StyleSaint, the L.A. based fashion startup that aims to tackle all three levels of the women’s fashion ecosystem — content, community, and commerce — with its own online-only luxury brand, is announcing today that it has raised $4.3 million in funding.
The funding, which serves as StyleSaint’s Series A round, was led by General Catalyst Partners and e.Ventures. This brings the total amount invested in StyleSaint to $5.8 million. Currently, StyleSaint has six full-time staff.
StyleSaint co-founders Allison Beal and Brian Garrett said in a phone call this week that the Series A round was actually closed back in late 2012, and has been used to finance the launch of StyleSaint’s first apparel collection for women, which is debuting today. StyleSaint’s aim is to produce luxury level, ethically manufactured clothing for between $30 to $200, which is 1/3 to 1/4 of the price of traditional brands. The lower prices are possible, StyleSaint says, because its business model cuts out traditional costs such as selling through third-party brick and mortar stores.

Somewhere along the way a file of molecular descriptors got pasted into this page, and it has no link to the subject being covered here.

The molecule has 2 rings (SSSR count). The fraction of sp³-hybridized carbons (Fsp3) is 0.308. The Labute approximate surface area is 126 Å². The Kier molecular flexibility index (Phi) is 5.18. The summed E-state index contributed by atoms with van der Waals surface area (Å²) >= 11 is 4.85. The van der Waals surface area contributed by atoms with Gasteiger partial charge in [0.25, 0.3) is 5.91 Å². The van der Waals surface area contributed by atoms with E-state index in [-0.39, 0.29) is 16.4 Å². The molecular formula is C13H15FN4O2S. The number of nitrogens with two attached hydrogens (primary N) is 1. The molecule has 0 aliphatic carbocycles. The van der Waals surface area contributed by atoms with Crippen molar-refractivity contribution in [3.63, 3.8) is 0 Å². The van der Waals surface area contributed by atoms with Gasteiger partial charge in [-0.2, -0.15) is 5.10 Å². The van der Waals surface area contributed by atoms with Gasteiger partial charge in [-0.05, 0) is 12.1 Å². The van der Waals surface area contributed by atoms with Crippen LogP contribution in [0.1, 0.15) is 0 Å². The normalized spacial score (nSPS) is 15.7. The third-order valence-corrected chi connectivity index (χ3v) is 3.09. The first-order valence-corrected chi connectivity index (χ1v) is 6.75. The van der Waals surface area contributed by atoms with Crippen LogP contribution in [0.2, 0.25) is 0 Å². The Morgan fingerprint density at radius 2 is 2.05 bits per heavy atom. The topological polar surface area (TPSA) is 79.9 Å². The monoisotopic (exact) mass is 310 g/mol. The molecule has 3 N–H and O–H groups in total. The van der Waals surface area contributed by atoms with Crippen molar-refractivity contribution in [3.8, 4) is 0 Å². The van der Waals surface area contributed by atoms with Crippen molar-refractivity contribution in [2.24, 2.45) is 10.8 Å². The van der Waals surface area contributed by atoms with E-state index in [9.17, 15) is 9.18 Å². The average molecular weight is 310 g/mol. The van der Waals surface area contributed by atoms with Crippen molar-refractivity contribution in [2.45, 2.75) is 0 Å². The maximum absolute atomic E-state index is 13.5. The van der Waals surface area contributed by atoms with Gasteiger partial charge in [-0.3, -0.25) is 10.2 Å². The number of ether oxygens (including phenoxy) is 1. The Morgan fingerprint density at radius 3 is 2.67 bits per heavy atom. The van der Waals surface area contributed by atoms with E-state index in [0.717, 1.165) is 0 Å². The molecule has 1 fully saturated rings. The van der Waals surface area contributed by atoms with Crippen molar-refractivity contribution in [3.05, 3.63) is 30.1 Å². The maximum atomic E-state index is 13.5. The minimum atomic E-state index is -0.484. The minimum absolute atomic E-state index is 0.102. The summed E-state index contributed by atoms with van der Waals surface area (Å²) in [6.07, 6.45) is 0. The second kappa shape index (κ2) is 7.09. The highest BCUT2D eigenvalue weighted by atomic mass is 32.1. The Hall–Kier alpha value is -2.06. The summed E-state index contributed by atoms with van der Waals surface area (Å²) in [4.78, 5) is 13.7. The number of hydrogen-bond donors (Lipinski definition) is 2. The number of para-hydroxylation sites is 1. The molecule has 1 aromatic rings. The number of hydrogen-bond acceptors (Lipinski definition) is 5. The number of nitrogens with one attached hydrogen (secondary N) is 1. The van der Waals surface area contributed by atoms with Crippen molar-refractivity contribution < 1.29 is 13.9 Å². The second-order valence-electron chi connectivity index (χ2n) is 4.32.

Beal, a fashion and design veteran, said StyleSaint’s business model is being created at an interesting time in the industry. “I see a definite shift away from the fast fashion mentality and towards an appreciation for timeless products. In this shift people like to know where things are coming from, how they’re made, and how they relate back to you.” All of StyleSaint’s clothing is made in Los Angeles, at some of the same factories used by the likes of top shelf brands such as Rag and Bone, ALC, and Maison Martin Margiela.
The inspiration for the designs that StyleSaint creates and sells come directly from the brand’s online community and self-publishing platform, which lets users create virtual “tear sheets” that they share with others. These community and commerce components of StyleSaint have had nice traction since it first came on the scene at Disrupt NYC 2012 last Spring: StyleSaint has more than 110,000 subscribers to its content platform, 45,000 active content publishers on the site, and 438 “editors” who have the ability to add new images to the site.
StyleSaint is just one of a group of startups emerging that take advantage of the increasing popularity of online shopping to aim to provide luxury-level goods at more accessible prices by cutting out traditional middle men — Everlane, Warby Parker, Cuyana, and Basico are just a few examples in the space. At the content and community levels, StyleSaint’s competitors include Refinery 29, Polyvore, and of course Pinterest.
It’s an ambitious goal for a six person startup to take on all the facets of the women’s fashion industry, but given the efficiencies that continue to avail themselves thanks to tech innovations, it makes sense for startups like StyleSaint to aim big.
Here’s a video of StyleSaint presenting onstage at Disrupt 2012, 1.5 years back:
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